Question: My husband is 61 and he has already had two strokes. He is diabetic, has high blood pressure, and high cholesterol. He was in a nursing home two years ago—he was there for a year after a fall and hip replacement. At the end of the year he had very bad dementia, then he got better and I brought him home and have been caring for him since then. The doctor advised me against bringing him home as he was (is) an alcoholic. He has started drinking beer again and now drinks at least four 18 ounce bottles each morning and afternoon. He is disabled and in a wheelchair; he is very unappreciative of all the help I give him; he is selfish and only thinks of himself. In fact, he tells everyone I take his disability check and he gets nothing. He is rude—even to the nursing assistant who comes six days a week. I work from home and he is miserable at times. I have fibormylagia and the stress from all of this is making it worse. I feel as if I am at my end. We are together 365 24/7, no other family helps to take him to give me a break. I am thinking of putting him back in nursing home and feel bad about it. He said he was not going and would kill himself before he goes back. How do I make all this better so I can have a life and not be resentful toward him?
Dr. Amy: Caregiving really isn’t something you can do by yourself long term, without a break. It can be challenging for many reasons, as you know, and doing it alone can be overwhelming. When we feel overwhelmed, it’s hard to make decisions or take steps to improve our situation. Things can easily get worse when we feel stuck, and this can make us feel even more overwhelmed than before.
You need emotional support and help exploring your options. A support group is an excellent first step. I encourage you to ask your doctor for a recommendation. I also wonder if your husband might be open to getting some emotional support to make his own journey more joyful and appreciative. If he is, his doctor will be able to recommend a support group for him.
There are a number of resources you can turn to help you assess your situation and your options. One of the best is a geriatric care manager. I am a huge fan because they really understand older adults’ health, psychology, and human development—and at the same time they have an excellent understanding of public and private resources. This includes funding sources. It is possible that you have other choices, aside from the nursing home, including adult day care and respite care. In a single consultation with a geriatric care manager, you can get a lot of answers. Make sure to tell the care manager about your husband's threats to kill himself. I encourage you to read a little more about this profession.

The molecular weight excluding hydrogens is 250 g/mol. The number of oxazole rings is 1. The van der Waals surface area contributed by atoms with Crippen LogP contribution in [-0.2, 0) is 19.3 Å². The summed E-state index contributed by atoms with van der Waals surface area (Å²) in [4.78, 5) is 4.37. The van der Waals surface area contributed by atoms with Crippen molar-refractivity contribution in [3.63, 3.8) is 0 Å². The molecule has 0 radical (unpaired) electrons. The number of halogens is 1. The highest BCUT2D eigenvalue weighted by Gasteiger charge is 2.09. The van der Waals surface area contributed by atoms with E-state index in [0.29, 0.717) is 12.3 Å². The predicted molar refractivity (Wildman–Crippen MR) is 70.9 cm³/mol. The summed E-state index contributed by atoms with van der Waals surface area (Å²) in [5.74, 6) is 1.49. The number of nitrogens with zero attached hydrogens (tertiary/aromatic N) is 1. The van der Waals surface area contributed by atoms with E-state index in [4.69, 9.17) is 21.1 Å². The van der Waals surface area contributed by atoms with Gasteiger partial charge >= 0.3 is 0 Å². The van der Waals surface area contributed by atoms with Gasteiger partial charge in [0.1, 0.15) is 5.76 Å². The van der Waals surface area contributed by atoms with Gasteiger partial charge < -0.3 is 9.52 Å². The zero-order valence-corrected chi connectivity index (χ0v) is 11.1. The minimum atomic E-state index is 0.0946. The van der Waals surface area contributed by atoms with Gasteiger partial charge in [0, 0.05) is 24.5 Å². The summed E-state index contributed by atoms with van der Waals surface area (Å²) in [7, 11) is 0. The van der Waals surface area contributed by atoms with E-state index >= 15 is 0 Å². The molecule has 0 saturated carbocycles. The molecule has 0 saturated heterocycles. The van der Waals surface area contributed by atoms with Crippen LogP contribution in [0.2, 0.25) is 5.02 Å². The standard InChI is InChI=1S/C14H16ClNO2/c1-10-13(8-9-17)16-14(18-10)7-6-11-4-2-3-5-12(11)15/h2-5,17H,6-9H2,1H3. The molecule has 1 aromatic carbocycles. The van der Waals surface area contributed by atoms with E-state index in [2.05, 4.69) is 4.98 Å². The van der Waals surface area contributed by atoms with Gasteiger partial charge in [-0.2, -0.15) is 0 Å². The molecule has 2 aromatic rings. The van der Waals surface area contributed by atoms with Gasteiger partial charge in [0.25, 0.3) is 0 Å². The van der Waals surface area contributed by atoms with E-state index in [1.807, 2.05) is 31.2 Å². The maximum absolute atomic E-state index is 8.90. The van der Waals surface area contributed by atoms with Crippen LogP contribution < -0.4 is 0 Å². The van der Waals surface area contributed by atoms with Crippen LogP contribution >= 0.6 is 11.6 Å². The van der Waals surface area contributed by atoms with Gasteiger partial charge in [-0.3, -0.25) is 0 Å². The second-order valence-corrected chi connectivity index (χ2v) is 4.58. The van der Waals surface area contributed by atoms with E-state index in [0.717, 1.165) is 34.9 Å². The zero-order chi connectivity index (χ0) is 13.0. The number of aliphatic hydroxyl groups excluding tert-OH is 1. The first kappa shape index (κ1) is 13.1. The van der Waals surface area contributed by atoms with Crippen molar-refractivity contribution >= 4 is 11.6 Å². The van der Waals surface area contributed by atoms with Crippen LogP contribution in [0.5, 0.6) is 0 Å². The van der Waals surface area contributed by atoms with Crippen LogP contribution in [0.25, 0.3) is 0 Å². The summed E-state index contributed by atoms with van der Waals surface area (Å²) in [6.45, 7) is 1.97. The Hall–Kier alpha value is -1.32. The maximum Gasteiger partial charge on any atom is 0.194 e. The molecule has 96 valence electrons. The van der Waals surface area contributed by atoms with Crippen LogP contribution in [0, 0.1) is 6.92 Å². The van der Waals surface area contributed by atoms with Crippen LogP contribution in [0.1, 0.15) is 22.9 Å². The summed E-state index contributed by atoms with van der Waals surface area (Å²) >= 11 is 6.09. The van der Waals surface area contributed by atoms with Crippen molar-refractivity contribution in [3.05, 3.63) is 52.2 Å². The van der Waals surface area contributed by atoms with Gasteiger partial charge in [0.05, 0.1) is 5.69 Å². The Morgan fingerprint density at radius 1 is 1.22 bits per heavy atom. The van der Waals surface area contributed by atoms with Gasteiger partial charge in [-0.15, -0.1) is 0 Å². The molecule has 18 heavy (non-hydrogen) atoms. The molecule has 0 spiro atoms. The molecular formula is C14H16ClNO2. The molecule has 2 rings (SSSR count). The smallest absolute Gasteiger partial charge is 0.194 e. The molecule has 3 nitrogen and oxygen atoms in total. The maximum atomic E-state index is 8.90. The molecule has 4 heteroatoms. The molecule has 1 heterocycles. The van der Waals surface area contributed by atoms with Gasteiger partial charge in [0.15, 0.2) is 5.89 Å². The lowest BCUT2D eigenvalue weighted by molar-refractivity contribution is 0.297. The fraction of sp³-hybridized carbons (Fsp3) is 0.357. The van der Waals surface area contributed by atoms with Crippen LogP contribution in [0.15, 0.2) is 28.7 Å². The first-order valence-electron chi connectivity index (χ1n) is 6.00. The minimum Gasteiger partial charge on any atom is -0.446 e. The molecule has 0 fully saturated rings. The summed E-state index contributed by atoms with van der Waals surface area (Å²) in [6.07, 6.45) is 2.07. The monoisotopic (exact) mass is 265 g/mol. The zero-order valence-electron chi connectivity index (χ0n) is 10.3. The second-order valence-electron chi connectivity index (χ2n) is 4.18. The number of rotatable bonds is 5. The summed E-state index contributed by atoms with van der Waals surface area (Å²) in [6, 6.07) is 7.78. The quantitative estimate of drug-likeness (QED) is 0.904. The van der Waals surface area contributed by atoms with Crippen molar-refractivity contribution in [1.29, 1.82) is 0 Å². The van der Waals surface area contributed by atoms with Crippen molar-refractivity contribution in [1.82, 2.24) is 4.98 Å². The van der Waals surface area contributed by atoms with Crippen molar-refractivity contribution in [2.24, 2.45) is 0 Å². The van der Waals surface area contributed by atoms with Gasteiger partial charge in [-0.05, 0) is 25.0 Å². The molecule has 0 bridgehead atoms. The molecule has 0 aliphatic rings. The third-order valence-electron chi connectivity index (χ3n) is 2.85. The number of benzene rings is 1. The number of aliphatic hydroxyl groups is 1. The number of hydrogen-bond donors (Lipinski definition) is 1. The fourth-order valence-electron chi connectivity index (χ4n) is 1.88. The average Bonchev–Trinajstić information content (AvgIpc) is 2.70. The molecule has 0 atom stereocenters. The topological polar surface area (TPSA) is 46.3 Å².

Being together as much as you and your husband are can be challenging even in the best of situations. Respite care can give you a break to rest and restore your energy and sense of balance. There are a number of different ways to get respite care, including informal and formal, volunteer and paid. You mention that you don’t have any family support. Is it possible that you can ask for help while you take a break? Who among your friends and family might be able to lighten your load and let you take a break regularly? If a geriatric care manager is too expensive, you might also call an adult day care in your area, and your local Area Agency on Aging in your community and ask them for resources.
Last but by no means least, are you able to talk to your husband about his behavior? If he has dementia, this will not be a big success. But if you feel you can, focus on your own personal feelings rather than blaming or judging him. Saying “I’m having a hard time because I am not feeling appreciated for the things I am doing for you” rather than “You never thank me for anything” may make it easier for him to hear what you have to say. It’s a way to start a conversation about what you both need during these challenging times.
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